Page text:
Rebekah Jones, data scientist and manager of the geographic information system team at Florida’s Department of Health was removed from her role a month ago. Through his communication director, Florida Governor Ron DeSantis said Jones “exhibited a repeated course of insubordination during her time with the department, including her unilateral decisions to modify the department’s COVID-19 dashboard without input or approval from the epidemiological team or her supervisors”.

On the other hand, Jones said her superior asked her to alter some of the data. For example, changing the state’s coronavirus positivity rating from 18% to 10%, so that it met the target for reopening. She was also asked to delete evidence that a community spread may be on its way. Jones refused to obey, as she saw it as unethical and was fired on 18 May. Recently, Jones had set up her own portal to report the state’s coronavirus data. Her attempt is not novel; there are many like her who wants the public to know what exactly the pandemic looks like.

Attempts to downplay the severity of a global health crisis

Hashtag #FilmYourHospital was a trending topic on Twitter back in April as it showcases empty hospitals to underplay the severity or totally deny the existence of COVID-19 pandemic by accusing it to be a media exaggeration. Some Twitter personalities also urged their followers to capture less busy wards and parking lots within medical institutions to prove that the coronavirus is a hoax.

Two Canadian researchers from Ryerson University investigated the hashtag by pulling out more than 100,000 public tweets and retweets posted by 43,000 public accounts published since 28 March till 9 April, when the epicenter of the pandemic shifted from Europe to the US. Their analyses suggested that these Tweets are full of false information and misleading claims about the pandemic. The conspiracy theory lies on a baseless assumption – as long as the hospital appears to be empty, COVID-19 must not be real.

In reality, healthcare facilities appeared to be less busy most probably because they are adhering to the Centers for Disease Control and Prevention (CDC) and authority’s advice to postpone non-urgent medical procedures and healthcare providers are now turning to remote consulting instead. Some hospitals also dedicate a separate premise and waiting area for suspected or confirmed cases to receive treatments, so that the emergency departments are left for patients with other acute conditions like stroke, heart attack and even accident.

Most of these senseless comments came from active accounts and showed no sign of being generated by social bots. Nevertheless, some prominent conservative politicians and far right political activists did boost the hashtag by using it in their campaigns and urged followers to find out what’s going on in their local hospitals. The hashtag was also used by Trump supporters before gaining attention outside of the US.

Ways to reduce the spread of disinformation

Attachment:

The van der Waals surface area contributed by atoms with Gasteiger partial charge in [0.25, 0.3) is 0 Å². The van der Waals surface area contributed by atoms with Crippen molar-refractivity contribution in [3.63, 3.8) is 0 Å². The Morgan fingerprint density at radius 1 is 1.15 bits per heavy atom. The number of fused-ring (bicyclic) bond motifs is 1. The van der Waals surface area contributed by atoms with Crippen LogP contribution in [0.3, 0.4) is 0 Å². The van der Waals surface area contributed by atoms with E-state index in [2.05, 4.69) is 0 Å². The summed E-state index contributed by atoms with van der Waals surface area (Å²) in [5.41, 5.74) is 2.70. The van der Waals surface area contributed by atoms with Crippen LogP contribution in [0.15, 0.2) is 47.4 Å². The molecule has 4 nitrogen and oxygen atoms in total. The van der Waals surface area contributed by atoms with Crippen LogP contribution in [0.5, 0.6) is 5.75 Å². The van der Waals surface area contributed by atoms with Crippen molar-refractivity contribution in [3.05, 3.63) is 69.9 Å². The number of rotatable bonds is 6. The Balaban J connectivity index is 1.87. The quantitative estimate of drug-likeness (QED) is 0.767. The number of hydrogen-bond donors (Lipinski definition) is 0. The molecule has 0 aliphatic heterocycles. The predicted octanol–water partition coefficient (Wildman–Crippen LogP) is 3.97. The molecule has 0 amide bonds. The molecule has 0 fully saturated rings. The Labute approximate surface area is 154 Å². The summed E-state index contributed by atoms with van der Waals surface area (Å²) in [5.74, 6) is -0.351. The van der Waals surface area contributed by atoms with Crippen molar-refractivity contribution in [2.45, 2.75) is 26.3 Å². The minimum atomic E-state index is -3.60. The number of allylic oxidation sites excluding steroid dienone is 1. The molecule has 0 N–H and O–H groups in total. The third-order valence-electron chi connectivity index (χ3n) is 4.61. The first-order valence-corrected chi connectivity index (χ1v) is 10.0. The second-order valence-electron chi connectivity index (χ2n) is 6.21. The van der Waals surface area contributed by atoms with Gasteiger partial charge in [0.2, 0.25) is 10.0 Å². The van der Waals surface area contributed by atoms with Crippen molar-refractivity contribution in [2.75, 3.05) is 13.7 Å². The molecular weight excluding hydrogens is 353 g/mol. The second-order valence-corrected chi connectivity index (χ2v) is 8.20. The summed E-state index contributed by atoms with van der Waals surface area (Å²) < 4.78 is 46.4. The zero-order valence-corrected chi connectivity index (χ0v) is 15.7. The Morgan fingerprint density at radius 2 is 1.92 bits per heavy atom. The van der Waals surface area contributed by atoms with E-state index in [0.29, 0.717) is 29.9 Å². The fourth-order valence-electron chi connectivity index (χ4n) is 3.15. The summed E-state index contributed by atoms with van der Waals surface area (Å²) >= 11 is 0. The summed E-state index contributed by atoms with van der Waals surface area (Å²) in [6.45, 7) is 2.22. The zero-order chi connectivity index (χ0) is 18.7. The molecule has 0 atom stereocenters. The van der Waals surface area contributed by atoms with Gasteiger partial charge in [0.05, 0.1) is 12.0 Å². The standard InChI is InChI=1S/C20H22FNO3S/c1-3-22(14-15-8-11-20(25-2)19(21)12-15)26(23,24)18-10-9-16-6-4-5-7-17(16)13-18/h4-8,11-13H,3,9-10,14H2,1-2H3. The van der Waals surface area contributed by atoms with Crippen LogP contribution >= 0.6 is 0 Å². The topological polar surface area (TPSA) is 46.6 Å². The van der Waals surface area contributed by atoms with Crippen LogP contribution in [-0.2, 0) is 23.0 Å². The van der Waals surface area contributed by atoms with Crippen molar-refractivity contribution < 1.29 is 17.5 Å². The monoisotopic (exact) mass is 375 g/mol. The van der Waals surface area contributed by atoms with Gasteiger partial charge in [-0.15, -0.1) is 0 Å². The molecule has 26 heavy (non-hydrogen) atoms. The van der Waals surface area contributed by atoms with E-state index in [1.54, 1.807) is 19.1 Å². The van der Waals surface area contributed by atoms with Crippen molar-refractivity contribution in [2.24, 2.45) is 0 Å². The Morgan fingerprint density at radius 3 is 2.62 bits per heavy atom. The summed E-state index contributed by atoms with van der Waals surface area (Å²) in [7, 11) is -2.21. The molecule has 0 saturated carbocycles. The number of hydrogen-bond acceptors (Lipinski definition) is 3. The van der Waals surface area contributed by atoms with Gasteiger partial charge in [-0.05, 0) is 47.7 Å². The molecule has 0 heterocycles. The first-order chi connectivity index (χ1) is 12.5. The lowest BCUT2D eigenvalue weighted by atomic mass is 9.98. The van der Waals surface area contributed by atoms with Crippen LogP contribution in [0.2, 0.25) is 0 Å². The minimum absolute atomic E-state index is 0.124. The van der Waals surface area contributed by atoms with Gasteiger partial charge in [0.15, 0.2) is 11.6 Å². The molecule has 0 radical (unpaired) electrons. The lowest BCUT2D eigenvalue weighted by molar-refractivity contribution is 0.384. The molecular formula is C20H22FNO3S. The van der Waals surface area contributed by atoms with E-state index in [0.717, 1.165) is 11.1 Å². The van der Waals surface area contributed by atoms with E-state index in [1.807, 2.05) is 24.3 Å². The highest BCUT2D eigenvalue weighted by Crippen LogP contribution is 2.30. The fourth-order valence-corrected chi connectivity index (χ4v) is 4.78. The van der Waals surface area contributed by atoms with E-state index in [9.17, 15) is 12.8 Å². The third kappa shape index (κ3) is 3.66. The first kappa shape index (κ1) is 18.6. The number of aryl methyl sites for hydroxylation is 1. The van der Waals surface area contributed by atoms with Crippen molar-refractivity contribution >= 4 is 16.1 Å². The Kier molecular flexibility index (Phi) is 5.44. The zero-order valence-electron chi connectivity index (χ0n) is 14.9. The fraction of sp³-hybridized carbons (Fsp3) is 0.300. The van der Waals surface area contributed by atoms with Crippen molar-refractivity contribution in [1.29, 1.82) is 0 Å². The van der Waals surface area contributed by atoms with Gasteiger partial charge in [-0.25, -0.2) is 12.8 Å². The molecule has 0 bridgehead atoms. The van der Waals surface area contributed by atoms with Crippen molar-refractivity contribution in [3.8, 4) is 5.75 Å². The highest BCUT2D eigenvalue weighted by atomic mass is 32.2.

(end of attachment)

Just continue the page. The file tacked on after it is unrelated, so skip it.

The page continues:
Even though the hashtag comes and goes, researchers warned of their adverse consequences. They said the progress of this hospital-targeting conspiracy, as well as the allegations that 5G wireless technology plays a role in the spread of COVID-19 virus and consumptions of silver particles and drinking lemon water help to prevent or cure someone with coronavirus and more recently need to be stopped. They have already created a COVID-19 misinformation portal with fact-checked resources for the public to combat that.

Other academia joined in by suggesting five steps to reduce the spread of disinformation. First of all, one ought to stay alert when reading and engaging with COVID-19 related information on the internet, especially social media platforms. Stop to think, when the encountered information is particularly fearful; confusing; differ too much from what has been reported officially. Always carries doubts, if unsure, check it out. Report it if one is able to locate the source of the misinformation and last but not least, share credible information.

Facebook, Google, LinkedIn, Microsoft, Reddit, Twitter and YouYube issued joint statement and pledged to collaborate in their fight against misinformation back in March. However, a report published by the Reuters Institute for the Study of Journalism at University of Oxford found that one third of social media users had come across misleading information about coronavirus and one in three still believe the whole pandemic is an exaggeration.

Because some of these stories are “too good to be true”, so they tend to accumulate traffic and reactions faster than authentic information. This often leads to a state whereby the information becomes extremely “easy to spread but hard to stop”. Ideally, listening to information that are travelling at all levels helps but since lies co-exist with facts, misinformation will not be eliminated totally.


Author Bio

Hazel Tang A science writer with data background and an interest in the current affair, culture, and arts; a no-med from an (almost) all-med family. Follow on Twitter.